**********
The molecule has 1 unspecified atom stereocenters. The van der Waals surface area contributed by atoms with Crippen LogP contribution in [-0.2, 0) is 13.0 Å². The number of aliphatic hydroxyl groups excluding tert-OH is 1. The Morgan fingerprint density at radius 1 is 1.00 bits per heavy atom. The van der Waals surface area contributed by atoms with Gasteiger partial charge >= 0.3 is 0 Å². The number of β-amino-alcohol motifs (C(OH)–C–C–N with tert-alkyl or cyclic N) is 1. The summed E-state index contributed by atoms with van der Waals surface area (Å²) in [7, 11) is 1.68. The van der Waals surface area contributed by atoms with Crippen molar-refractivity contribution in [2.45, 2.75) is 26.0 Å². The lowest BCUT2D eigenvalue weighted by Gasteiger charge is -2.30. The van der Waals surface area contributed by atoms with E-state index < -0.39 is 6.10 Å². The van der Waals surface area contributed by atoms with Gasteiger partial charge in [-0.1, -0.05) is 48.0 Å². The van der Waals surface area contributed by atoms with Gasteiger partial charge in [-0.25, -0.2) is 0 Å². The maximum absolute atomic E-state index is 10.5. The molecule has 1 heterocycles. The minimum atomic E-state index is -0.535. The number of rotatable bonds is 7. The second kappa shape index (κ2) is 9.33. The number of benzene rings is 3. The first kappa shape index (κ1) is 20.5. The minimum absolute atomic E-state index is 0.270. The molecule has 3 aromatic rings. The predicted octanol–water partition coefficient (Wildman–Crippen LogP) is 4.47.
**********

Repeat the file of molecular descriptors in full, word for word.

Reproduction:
The molecule has 1 unspecified atom stereocenters. The van der Waals surface area contributed by atoms with Crippen LogP contribution in [-0.2, 0) is 13.0 Å². The number of aliphatic hydroxyl groups excluding tert-OH is 1. The Morgan fingerprint density at radius 1 is 1.00 bits per heavy atom. The van der Waals surface area contributed by atoms with Gasteiger partial charge >= 0.3 is 0 Å². The number of β-amino-alcohol motifs (C(OH)–C–C–N with tert-alkyl or cyclic N) is 1. The summed E-state index contributed by atoms with van der Waals surface area (Å²) in [7, 11) is 1.68. The van der Waals surface area contributed by atoms with Crippen molar-refractivity contribution in [2.45, 2.75) is 26.0 Å². The lowest BCUT2D eigenvalue weighted by Gasteiger charge is -2.30. The van der Waals surface area contributed by atoms with E-state index < -0.39 is 6.10 Å². The van der Waals surface area contributed by atoms with Gasteiger partial charge in [-0.1, -0.05) is 48.0 Å². The van der Waals surface area contributed by atoms with Gasteiger partial charge in [-0.25, -0.2) is 0 Å². The maximum absolute atomic E-state index is 10.5. The molecule has 1 heterocycles. The minimum atomic E-state index is -0.535. The number of rotatable bonds is 7. The second kappa shape index (κ2) is 9.33. The number of benzene rings is 3. The first kappa shape index (κ1) is 20.5. The minimum absolute atomic E-state index is 0.270. The molecule has 3 aromatic rings. The predicted octanol–water partition coefficient (Wildman–Crippen LogP) is 4.47.